The previous idea can be expanded to additional formats of stories. Full story arcs can typically be broken down into shorter memorable moments. When working with historically based nonfiction and historical fiction, students may use a selected set of primary sources to look for evidence that the author may have seen the same historical item. This exploration can be expanded upon. When identifying a source that authors may have used in their historical research, students can ask, “What information did the author choose not to include? Why might that be? Would I have made a different decision?”

Examining Character Traits

Photo: National Museum of American History 

Characters in a piece of literature are presented in specific ways. They can be described as having specific character traits. When these individuals are historical figures or based on historical figures, students can analyze primary sources to identify character traits of individuals. Whether they are written about, writing about themselves, photographed, or filmed, the creator of that historical document is presenting them in an identifiable way. Students may analyze the literature and the historical document to identify character traits and compare them to see how an individual is portrayed in each. Lindsay H. Metcalf’s Farmers Unite! can be paired with a collection of primary source buttons worn at the protest to explore how farmers are presented in the picture book and how they presented themselves through these artifacts.

Taking on the Role of Author/Researcher

Authors who write historically based nonfiction or historical fiction research the time period they are writing about. They also likely research a specific individual or event that is highlighted in their writing. Students can emulate that research by searching for primary sources related to literature they have read.

Unlike independent research, following the author’s path is meant to illuminate the path the writer took in the creation of their story. The process of students searching for and investigating resources can elevate that role as part of the writing process leading to a better understanding of the text and potentially impact their own future writing.

Taking on the Role of Researcher

Historically based literature can spur unique questions from students. Those questions can be the first step in student-driven research where they delve into a variety of topics where the literature is a jumping-off point. Primary, as well as secondary sources, can help students find the answers to their personal inquiries and construct meaning stemming from their interaction with literature. As an example, Deborah Wiles’s Kent State, a novel in verse told from multiple perspectives, could lead to questions about the focus of the book. Oral histories collected in connection with the 1970 event could help answer those questions as students continue learning about the event from multiple perspectives.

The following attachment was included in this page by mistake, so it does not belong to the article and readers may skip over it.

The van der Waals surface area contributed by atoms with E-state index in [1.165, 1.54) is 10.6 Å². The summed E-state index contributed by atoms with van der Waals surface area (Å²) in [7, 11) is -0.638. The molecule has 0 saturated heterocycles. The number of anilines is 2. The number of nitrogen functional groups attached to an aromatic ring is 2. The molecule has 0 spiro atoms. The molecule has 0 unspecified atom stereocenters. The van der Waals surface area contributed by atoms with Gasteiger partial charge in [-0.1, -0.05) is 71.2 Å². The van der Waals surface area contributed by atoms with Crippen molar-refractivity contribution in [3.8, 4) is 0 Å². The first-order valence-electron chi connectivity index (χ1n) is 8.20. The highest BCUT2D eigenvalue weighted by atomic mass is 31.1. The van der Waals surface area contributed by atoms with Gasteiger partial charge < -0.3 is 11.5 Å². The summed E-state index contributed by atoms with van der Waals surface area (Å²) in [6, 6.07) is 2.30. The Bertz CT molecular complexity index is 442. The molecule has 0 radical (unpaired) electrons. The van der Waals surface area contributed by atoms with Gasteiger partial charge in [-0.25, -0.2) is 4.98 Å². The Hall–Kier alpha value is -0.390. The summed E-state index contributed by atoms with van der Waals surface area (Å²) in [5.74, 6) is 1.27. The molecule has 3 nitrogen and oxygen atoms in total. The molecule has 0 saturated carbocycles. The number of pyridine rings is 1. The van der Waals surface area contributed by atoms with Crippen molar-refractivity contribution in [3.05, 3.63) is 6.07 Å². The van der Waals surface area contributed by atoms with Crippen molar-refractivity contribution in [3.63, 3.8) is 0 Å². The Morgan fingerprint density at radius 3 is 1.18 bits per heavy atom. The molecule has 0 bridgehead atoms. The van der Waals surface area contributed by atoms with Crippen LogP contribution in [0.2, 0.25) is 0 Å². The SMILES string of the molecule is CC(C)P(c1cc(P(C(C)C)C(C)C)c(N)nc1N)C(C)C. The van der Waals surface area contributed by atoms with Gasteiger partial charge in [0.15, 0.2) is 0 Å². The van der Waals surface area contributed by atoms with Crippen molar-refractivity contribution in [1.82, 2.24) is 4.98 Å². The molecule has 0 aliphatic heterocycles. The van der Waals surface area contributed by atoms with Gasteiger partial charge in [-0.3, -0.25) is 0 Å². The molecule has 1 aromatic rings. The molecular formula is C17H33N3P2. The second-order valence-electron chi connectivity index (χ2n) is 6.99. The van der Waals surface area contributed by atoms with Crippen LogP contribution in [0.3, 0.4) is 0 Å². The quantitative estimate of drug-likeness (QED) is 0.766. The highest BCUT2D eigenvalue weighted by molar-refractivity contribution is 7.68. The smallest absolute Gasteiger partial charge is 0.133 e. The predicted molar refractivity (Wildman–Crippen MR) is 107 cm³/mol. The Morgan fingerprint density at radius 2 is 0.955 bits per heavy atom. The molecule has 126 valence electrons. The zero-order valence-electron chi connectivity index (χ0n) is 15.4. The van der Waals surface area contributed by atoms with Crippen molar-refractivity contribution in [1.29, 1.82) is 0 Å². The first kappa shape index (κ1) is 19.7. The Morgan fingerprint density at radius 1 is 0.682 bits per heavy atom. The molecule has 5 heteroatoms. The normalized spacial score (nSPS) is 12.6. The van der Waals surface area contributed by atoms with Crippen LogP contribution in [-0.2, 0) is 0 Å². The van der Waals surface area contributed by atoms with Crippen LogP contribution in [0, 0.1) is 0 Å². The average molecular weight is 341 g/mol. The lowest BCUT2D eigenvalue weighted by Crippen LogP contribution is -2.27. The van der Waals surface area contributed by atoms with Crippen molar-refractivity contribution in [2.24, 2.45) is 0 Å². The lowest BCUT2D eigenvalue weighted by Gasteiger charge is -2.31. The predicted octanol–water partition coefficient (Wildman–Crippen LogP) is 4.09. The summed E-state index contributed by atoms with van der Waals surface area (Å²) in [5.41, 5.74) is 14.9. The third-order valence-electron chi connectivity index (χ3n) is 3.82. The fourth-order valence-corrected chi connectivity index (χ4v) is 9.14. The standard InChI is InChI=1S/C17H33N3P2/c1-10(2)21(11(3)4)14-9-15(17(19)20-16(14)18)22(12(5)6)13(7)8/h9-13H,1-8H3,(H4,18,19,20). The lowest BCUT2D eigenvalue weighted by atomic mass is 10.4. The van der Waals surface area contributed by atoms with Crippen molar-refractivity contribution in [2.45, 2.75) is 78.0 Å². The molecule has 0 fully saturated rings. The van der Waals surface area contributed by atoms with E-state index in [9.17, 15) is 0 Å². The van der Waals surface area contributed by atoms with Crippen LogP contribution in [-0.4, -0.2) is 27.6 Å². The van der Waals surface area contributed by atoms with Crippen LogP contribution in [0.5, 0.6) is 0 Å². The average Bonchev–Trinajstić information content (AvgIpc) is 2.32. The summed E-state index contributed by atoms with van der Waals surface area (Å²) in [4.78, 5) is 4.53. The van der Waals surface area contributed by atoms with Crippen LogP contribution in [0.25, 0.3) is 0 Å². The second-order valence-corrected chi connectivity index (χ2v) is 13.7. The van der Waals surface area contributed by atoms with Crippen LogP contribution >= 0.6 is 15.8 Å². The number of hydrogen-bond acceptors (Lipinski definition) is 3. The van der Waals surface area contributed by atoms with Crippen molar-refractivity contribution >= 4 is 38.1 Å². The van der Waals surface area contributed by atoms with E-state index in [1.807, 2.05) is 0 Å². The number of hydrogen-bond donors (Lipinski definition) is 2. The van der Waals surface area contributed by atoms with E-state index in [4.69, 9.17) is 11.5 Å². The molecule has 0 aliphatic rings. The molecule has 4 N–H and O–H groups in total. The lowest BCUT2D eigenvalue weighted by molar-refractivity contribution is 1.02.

Interacting With Primary Sources

Interacting with a primary source in a purposeful manner is as important as intentionally reading literature. Teaching students specific analysis strategies and modeling them through collaborative classroom use can assist students in developing the habits of historical thinking when working with these types of sources.

If new to primary source analysis, consider using a Visible Thinking Strategy from Harvard’s Project Zero or an adapted analysis strategy, such as a Close Reading analysis, that students already use to analyze other work.

Pairing children’s literature and primary sources has multiple entry points, heightens student engagement, and helps students construct meaning around story and source. Most importantly, the dual focus on traditional literacy and historical literacy centers around students engaging with text and related historical sources to build the connection between the two. Collaborations with classroom teachers at all levels can provide curricular roots to this pairing for the most meaningful learning experiences.